This could have been so much more.
I genuinely dug the first story arc. Dude meets a chick. Chick has some strange personal issues that manifest in monster form. Dude has to enlist the aid of a mysterious guy to help her. Dude and chick form an interesting relationship as they battle her literal personal demons. It ends in a pretty satisfying way.
You’d think that’d be some sort of jumping off point where we expand upon this world. Maybe we find out what these creatures are that can latch onto your personal problems and bring you down. Maybe the characters run off into some demon world and go adventuring. Maybe they do shit.
Nope. Instead of expanding upon this premise, they repeat it. Same dude meets a little girl. Little girl is a ghost with personal problems. Dude repeats the same formula with the little girl, except insert creepy lolita fetish crap. Then they repeat it again with a girl who may be a lesbian and has a monkey arm. Then repeat it again with a girl with an admittedly snazzy hat. Then repeat it again with a cat girl. They might repeat it again in the second season, but I didn’t make it past the first episode because of how awful it was.
It’s a shame because there’s so much this story could do it if just tried. It gave us a compelling personal story with Senjougahara, but instead of using that as something to build upon the series decides we need more girls with issues who need saving. It’s the epitome of the white knight fetish you see in so many similar series, and it’s made all the worse because it didn’t have to go in that direction.
A Certain Scientific Railgun
So you have this cool world with magic and super science and battles and shit. What do you do with it?
You use that cool world to do generic cute girl antics while shunting all of the genuinely interesting stuff off to the side as if it were a distraction getting in your way.
Railgun isn’t the only series that pulls this off, but the way everything played out it really did feel like the writers were burdened by the world. All they wanted to do was have some vaguely homoerotic stuff between the lead and her roommate while interspersing a couple of other girls who ran around with flowers in their hair. It was as if the creators were embarrassed by the fact that half the characters had super powers. “Do we really have to have a girl who teleports? We just want her to grope girls!”
Yeah, wasted potential pisses me off more than something that starts and remains lame.
Whoever wrote this series has no idea what makes the X-Men work. No clue. The dude probably played that Konami game from the early 90s, saw a couple of comic covers, and left it at that.
X-Men is about a lot of things. It’s about metaphors for civil rights. It’s about melodrama. It’s about strange alien worlds and alternate realities.
It isn’t about a generic school girl talking about healing with the heart.
I’ll give the X-Men anime this: it’s pretty damn good to look at. But other than that it’s a mess of a series that just plain doesn’t get what makes the X-Men appealing. By having Armor and White Queen spouting the sort of lines you expect from your typical light novel protagonist, neither of whom come remotely close to that sort of characterization in the comics, these writers show they don’t understand the characters. The series also largely ignores the entire history of the team, with the only X-Men villain present being Mastermind. That’d be cool if they were retelling the Dark Phoenix Saga, but this anime takes place right after that happens. So we spend the entire series in the aftermath of one of the best X-Men stories rather than actually telling said story.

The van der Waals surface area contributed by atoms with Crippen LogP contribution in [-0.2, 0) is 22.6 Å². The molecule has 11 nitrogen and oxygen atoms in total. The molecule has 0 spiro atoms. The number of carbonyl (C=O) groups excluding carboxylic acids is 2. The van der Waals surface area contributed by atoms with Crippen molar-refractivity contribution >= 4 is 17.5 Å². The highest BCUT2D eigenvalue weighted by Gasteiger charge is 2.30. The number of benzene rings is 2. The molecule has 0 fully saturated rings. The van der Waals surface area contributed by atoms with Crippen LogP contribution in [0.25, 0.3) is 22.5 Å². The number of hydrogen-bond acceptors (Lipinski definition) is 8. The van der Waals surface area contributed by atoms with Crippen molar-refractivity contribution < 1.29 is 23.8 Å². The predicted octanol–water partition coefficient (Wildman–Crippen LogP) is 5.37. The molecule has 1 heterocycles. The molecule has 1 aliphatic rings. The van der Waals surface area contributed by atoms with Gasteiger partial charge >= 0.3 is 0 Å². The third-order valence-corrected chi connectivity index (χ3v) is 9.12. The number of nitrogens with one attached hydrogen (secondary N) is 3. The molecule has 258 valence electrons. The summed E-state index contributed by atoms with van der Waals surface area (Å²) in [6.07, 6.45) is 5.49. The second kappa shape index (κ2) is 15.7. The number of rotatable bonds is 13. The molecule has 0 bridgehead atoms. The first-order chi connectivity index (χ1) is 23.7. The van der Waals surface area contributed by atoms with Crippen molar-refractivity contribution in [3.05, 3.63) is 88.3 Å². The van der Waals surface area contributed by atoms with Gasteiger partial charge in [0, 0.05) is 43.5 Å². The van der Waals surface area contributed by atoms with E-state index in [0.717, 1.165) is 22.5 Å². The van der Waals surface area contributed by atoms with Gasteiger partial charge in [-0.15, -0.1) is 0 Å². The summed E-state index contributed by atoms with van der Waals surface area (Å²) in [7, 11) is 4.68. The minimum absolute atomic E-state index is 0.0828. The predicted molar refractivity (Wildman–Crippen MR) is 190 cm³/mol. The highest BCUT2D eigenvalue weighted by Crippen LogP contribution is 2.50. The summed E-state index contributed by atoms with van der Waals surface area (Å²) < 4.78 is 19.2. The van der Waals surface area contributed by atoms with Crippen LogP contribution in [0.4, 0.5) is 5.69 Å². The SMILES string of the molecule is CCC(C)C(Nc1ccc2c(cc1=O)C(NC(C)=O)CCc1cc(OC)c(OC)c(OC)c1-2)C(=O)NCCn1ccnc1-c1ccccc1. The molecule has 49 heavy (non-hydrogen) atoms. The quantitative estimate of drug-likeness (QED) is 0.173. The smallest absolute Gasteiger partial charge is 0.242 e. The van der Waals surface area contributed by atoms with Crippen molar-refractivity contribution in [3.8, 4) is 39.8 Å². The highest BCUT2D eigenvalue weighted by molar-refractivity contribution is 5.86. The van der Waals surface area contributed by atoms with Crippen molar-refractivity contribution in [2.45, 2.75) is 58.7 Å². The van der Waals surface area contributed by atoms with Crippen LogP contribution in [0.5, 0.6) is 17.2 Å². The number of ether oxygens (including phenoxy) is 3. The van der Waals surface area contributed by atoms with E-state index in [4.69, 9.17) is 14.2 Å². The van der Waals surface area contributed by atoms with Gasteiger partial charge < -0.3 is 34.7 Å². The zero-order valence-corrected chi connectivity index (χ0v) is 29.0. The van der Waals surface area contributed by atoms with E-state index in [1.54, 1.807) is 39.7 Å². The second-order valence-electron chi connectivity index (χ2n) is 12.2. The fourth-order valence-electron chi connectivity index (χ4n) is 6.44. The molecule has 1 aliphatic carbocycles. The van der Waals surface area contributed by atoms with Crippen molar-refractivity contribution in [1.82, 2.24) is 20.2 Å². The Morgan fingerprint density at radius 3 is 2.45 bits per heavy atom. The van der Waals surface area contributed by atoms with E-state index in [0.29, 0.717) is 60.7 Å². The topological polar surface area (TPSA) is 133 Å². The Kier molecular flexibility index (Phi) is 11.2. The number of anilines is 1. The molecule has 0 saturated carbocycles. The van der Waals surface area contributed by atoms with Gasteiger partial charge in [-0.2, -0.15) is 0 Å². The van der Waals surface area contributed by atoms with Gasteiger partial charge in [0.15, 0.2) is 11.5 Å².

Yeah, these guys had no idea what they were doing.
RahXephon was the first anime series that clued me in on how so many anime series masquerade at being intelligent.
RahXephon thinks it’s being clever with its storyline. It’s one of these post-Evangelion giant robot shows that uses the platform of “guy pilots a mecha” to tell some seemingly deep, thoughtful, personal story. And I hated it because it was more concerned with what came off as some guy being overly angsty and whiny than the seemingly cool robot stuff. With Evangelion we got some surreal, creepy, elaborate robot fight set pieces. Each one was unique. With RahXephon I got a series that seemed to rush through its fights to get back to a guy droning on and on about… well… I honestly forget what his deal was in this thing. I didn’t care enough to retain that information.
RahXephon is just an example of this sort of series. It was the first in a series of anime, many of which were made by BONES, that annoyed me in the same way. This slot could easily be filled with Wolf’s Rain, Fullmetal Alchemist, or Eureka Seven– all series with neat premises that focus on all the wrong things.
Howl’s Moving Castle
Anyone who’s been reading this blog long enough should realize by now that I’m not much for Miyazaki. He has his biases. He has his fetishes. Those biases and fetishes aren’t in my realm of interest, so I’m rarely enthused when I hear he has a new movie coming out. Instead of seeing another film in the vein of Princess Mononoke or some gentle family fantasy dramedy like Ponyo, I’d rather see some action-adventure movie like Castle of Cagliostro.
But Howl’s Moving Castle is everything I dislike about Miyazaki without any of the charm or excitement that makes even those movies I don’t really dig worthwhile. I’m not in love with Mononoke or Spirited Away, but they’re well-crafted movies, technically speaking, and I can respect them. I can’t say the same thing about Howl’s. It’s an ugly, disjointed mess that doesn’t really seem to know where it’s going. It has all of the trappings of a Miyazaki movie, with the stereotypically plucky heroine and overt anti-war sentiments and all that, but none of those bits seem to mesh into anything resembling a cohesive whole.
Basically, it’s everything that I find off-putting about Miyazaki.